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Amazing work so far. Can't wait to see that blade polished up! 

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I was seriously wondering where this project went.......I am so glad this has resurfaced. I am also really digging that hot-box sword forge/heat treating thingy you have there. Any chance we could get a few more photos of that? I'm intrigued by the simplicity of the design. How is it heated?

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This looks awesome! I've always wanted to try one of these, thanks for the walk-through.

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Super cool work, way to go with the hearth steel and successful quench!

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Catching up after a week away. Awesomeness B)

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Wow, coming along very well!

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I bet you got some unique smudge marks on your ceiling!! 

Are you going to stabilize the antler. My concern would be that it would be brittle in its present state but, I may be talking out of turn here as I have never used a piece for such a use! The pith or core of the antler caught my eye in this pic. Never would take it upon my self to give advice on swords and I have never attempted one! I have been told that Moose antler has no pith but, can't confirm that as I have never used Moose antler. 

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Hope you don't mind a few questions as these kind of builds always get my Adrenalin running and then my inquisitive side kicks in, and I re-vert to the young child that asks why!! I have a two year old grandson and some days he about drives me crazy with why!!

Love how this is coming. So I got to ask the question I don't ever think I have heard asked! What drives someone like you to make a sword like this? Is it just something inside that feels like it has to get out?? Or is it a custom build for a client??

Edited by C Craft

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Thanks a lot everyone!!!

Current state is just polishing everything up and refining the handle to a point of carving. Also plans for making a disc style pommel means I need more metal then what I have so the plans to make a bronze/silver alloy but having broke my last crucible last night and waiting for 2 new ones to dry out before firing them.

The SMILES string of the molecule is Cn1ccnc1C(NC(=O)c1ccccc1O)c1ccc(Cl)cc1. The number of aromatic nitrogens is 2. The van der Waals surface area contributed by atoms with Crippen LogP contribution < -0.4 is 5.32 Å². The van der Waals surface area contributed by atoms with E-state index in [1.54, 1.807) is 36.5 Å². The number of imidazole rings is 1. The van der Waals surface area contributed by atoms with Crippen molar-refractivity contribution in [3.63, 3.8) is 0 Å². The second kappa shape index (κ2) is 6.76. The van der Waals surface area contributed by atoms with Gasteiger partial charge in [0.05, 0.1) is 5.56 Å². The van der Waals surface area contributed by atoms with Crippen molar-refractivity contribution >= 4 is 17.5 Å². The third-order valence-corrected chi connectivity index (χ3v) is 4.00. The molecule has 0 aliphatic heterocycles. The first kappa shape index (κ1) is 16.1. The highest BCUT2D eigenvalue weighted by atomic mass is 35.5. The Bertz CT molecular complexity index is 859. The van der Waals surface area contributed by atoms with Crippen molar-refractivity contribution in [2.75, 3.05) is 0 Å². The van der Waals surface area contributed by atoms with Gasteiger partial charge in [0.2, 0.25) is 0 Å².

On 10/1/2017 at 11:25 PM, Joshua States said:

I was seriously wondering where this project went.......I am so glad this has resurfaced. I am also really digging that hot-box sword forge/heat treating thingy you have there. Any chance we could get a few more photos of that? I'm intrigued by the simplicity of the design. How is it heated?

Hi Joshua, it's a sword heat treating kiln I had a local pottery place make for me years ago. No different then any other electric kiln except it's 6" x 6" x 48" and has a digital controller that holds within +/- 5 degrees at 1500f and doubles as a tempering oven once it cools down. it would have been nice to be able to hang blades rather then lay them down to prevent some warpage but been able to work out a system that seems to work for me!

 

21 hours ago, C Craft said:

Are you going to stabilize the antler. My concern would be that it would be brittle in its present state but, I may be talking out of turn here as I have never used a piece for such a use! The pith or core of the antler caught my eye in this pic. Never would take it upon my self to give advice on swords and I have never attempted one! I have been told that Moose antler has no pith but, can't confirm that as I have never used Moose antler.

Hope you don't mind a few questions as these kind of builds always get my Adrenalin running and then my inquisitive side kicks in, and I re-vert to the young child that asks why!! I have a two year old grandson and some days he about drives me crazy with why!!

Love how this is coming. So I got to ask the question I don't ever think I have heard asked! What drives someone like you to make a sword like this? Is it just something inside that feels like it has to get out?? Or is it a custom build for a client??

  The antler is nice piece of elk and 95% solid, I think the pictures are showing really rough grinding marks... also I have a sword with the entire grips antler and it's held up really well even after grinding pretty thin, then again with my luck it will fall over and break in half :ph34r:

 

As for the why? haha not sure I can really answer that! my wife says I cant sit still or relax... and bladesmithing has always been a great creative outlet for me... and I've always kept it a hobby and tried to avoid selling blades as it adds stress to something that I use to fight my stress! Also means I can have complete control of my project without having to worry about other input, unless it's wanted of course. As to why blades like this well I love historical swords, and making copies of some have taught me a great deal about the design, construction and overall feel of a sword it's still more or less following a blueprint. My day jobs is a custom TIG welder but most days I'm still following someone else design... a sword like this one is a open idea in the sense If Dave used this design, I'm sure the sword would look very different! If 10 smiths made this sword you'd have 10 different blades. but honestly I suck with words for this stuff, if we ever meet in person it's something I'd love to discuss around a camp fire and some cold dark beer!